It was a desperately beautiful thing to be able to celebrate at all. My morning before the service was spent reading about and mourning the deaths of worshippers in Alexandria and Tanta. Our Egyptian brothers and sisters gathered with their palms just as we did on the other side of the world; they chanted, they praised, they prayed.
Why were they killed on such a day of joy?
There is an ugly appropriateness to the timing, if we look for such things. You set Your face against the night by entering the Holy City as a king on Palm Sunday, but Your departure five days later was on the terms of the violent and powerful and afraid. Our brothers and sisters in Egypt have long known persecution, but year after year they choose to enter their sanctuaries for worship. This year, like You, they departed on terms not of their choosing.
Here I am again, staring down the age-old cruciform paradox: I will never look comfortably at You beating a path of suffering and calling Your disciples to follow You. The cross still disgusts and terrifies me. And yet, I will never cease thanksgiving that in being lifted up to death, You set Yourself eternally on the side of victims of violence.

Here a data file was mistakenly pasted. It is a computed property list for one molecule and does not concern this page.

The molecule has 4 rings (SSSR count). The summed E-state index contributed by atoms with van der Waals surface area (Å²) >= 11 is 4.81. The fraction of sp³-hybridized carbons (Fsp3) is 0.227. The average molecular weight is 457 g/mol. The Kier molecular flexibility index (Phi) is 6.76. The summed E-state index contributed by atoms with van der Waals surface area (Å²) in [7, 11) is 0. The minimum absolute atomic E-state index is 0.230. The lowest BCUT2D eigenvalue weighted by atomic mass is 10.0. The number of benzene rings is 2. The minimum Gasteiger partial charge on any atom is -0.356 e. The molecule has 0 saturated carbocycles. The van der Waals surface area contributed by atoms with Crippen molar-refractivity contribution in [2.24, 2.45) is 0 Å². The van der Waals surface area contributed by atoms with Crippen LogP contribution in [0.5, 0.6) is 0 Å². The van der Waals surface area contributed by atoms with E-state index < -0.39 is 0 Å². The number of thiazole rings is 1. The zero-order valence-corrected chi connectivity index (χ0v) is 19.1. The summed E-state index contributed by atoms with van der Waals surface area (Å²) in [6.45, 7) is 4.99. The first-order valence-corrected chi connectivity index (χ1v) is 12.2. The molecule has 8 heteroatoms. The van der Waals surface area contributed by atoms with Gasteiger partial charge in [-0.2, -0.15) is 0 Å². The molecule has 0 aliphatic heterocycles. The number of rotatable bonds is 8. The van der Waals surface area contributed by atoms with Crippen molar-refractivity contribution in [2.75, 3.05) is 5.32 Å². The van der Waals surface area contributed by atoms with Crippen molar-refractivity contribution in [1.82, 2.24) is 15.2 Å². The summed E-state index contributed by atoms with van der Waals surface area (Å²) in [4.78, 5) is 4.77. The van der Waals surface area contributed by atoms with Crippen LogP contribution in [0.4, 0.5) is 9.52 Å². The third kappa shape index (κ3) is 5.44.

O Lord of Tanta and Alexandria, of Aleppo and Sana'a, have mercy on us. O Lord of Tanta and Alexandria, of Aleppo and Sana'a, teach us to walk in Your ways.
Why did they, and why do we, show up Sunday after Sunday, year after year? Do You know, Lord, I haven't been stopped asking that question over this past awful year and a half? What's it all for, this gathering and singing and eating and departing? Haven't we better things to do, better places to be, better ways to spend our time?
The question lingers, growing or shrinking in intensity. Sometimes I go to church with my family. Sometimes I stay home alone. And yet I was discomfited and disoriented when I realized I might have to miss the service this past week. Of all Sundays, I wanted to be at church the day we wave the palms. Of all Sundays, I wanted my kids to be at church the day they march up the aisles with their tambourines and palm branches shouting, "Hosanna!"